Trachelospermum jasminoides is a low maintenance zone-4 plant that should be pruned at the beginning of spring or late winter to keep it from extending to unwanted areas. Pruning occasionally is adequate, you don’t have to prune twice a year. The bushy climber is typically disease-free, but be on the lookout for cushion scale and spider mites. Make sure to place the plants in a protected area during winter to prevent damage stemming from extreme cold.
6. Thunbergia alata (black-eye susan)
Spotting beautiful, bright orange/yellow blooms, Thunbergia alata is a climbing plant you can use to brighten up spaces with ease. The perennial plant hails from East Africa, but people have managed to grow it around the globe. These brightly coloured blooms appear in summer and autumn looking great contrasted with the dark green foliage.
It is a vigorous climber; thus it is better to provide a supporting structure to prevent them from taking over the floor. It also prefers full sun to maintain the flowers and make food for the plant to reach maximum growth. The herbaceous climber grows in most soils like clay, chalk, and loam with varied pH. Ensure the soil used has good drainage because it makes the plant susceptible to infections if left sitting in waterlogged soils.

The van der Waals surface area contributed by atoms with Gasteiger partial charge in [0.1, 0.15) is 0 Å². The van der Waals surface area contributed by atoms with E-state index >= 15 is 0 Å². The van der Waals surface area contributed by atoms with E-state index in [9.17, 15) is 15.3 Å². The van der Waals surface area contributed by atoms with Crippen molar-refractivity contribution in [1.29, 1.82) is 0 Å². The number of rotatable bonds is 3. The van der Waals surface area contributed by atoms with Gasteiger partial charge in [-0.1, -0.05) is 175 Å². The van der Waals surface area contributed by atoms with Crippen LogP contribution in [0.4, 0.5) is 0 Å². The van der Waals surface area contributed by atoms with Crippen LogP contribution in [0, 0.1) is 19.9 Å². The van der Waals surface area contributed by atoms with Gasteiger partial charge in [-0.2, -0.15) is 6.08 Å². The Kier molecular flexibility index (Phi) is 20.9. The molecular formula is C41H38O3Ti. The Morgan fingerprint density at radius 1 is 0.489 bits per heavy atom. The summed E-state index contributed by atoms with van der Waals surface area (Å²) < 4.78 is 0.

The hardy zone-2 plant may suffer from powdery mildew; therefore, prune to facilitate proper ventilation while keeping the foliage dense. You should prune this plant according to group 11 recommendations, which is in early spring or late winter as it blooms on the current growth. Other than that, the plant offers no major challenges, just keep the soil moist, and deal with any pests like spider mites as soon as they appear.
Read next: Best climbers for plants in a shady spot
7. Lonicera periclymenum (Common Honeysuckle)
Common Honeysuckle is next on the list, presenting tubular flowers that produce a distinct fragrant scent. These small summer flowers range in colour from white to yellow insides with purple exteriors. After flowering in summer, tiny red berries emerge in summer, creating another level of visual interest. In winter, the common Honeysuckle loses foliage because they are deciduous plants.
The climber flourishes in different soils, and it can tolerate varied soil pH, thus making it easy to manage. Additionally, the zone-6 plant requires little pruning to stay in shape, especially if you are using it for screen purposes. The plant follows group 11 pruning stipulations that recommend cutting it back after flowering, therefore rejuvenating the plant.
Considering that the plant’s scent is more saturated at night, you can sit near them on those starry summer nights and enjoy the fragrance. Ensure the plant is placed in a location where accessing the sun is possible.
8. Climbing Roses
Roses have secured their reputation in the gardening scene as being amongst the most attractive flowers in the world. All over the UK, you will find that various climbing rose cultivars are thriving with little problems. Climbing roses are low maintenance as long as the soil offers the right conditions, and they have supporting structures.